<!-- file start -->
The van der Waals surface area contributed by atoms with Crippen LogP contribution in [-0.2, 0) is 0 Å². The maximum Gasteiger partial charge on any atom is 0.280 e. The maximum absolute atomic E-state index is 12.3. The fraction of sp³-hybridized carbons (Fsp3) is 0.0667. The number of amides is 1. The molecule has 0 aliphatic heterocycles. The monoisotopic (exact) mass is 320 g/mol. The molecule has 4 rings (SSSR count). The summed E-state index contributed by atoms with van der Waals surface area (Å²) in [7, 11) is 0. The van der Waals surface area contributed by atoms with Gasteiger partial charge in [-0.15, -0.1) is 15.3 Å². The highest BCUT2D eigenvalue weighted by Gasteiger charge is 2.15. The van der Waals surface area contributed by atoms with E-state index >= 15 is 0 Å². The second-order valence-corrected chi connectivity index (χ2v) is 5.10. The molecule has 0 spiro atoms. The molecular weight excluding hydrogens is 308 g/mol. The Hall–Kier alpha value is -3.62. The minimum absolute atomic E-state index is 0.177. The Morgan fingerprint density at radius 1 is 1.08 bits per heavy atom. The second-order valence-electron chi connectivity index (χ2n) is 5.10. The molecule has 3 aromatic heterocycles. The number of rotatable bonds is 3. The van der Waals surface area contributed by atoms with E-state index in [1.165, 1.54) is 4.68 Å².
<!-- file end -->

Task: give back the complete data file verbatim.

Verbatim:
The van der Waals surface area contributed by atoms with Crippen LogP contribution in [-0.2, 0) is 0 Å². The maximum Gasteiger partial charge on any atom is 0.280 e. The maximum absolute atomic E-state index is 12.3. The fraction of sp³-hybridized carbons (Fsp3) is 0.0667. The number of amides is 1. The molecule has 0 aliphatic heterocycles. The monoisotopic (exact) mass is 320 g/mol. The molecule has 4 rings (SSSR count). The summed E-state index contributed by atoms with van der Waals surface area (Å²) in [7, 11) is 0. The van der Waals surface area contributed by atoms with Gasteiger partial charge in [-0.15, -0.1) is 15.3 Å². The highest BCUT2D eigenvalue weighted by Gasteiger charge is 2.15. The van der Waals surface area contributed by atoms with E-state index >= 15 is 0 Å². The second-order valence-corrected chi connectivity index (χ2v) is 5.10. The molecule has 0 spiro atoms. The molecular weight excluding hydrogens is 308 g/mol. The Hall–Kier alpha value is -3.62. The minimum absolute atomic E-state index is 0.177. The Morgan fingerprint density at radius 1 is 1.08 bits per heavy atom. The second-order valence-electron chi connectivity index (χ2n) is 5.10. The molecule has 3 aromatic heterocycles. The number of rotatable bonds is 3. The van der Waals surface area contributed by atoms with E-state index in [1.165, 1.54) is 4.68 Å².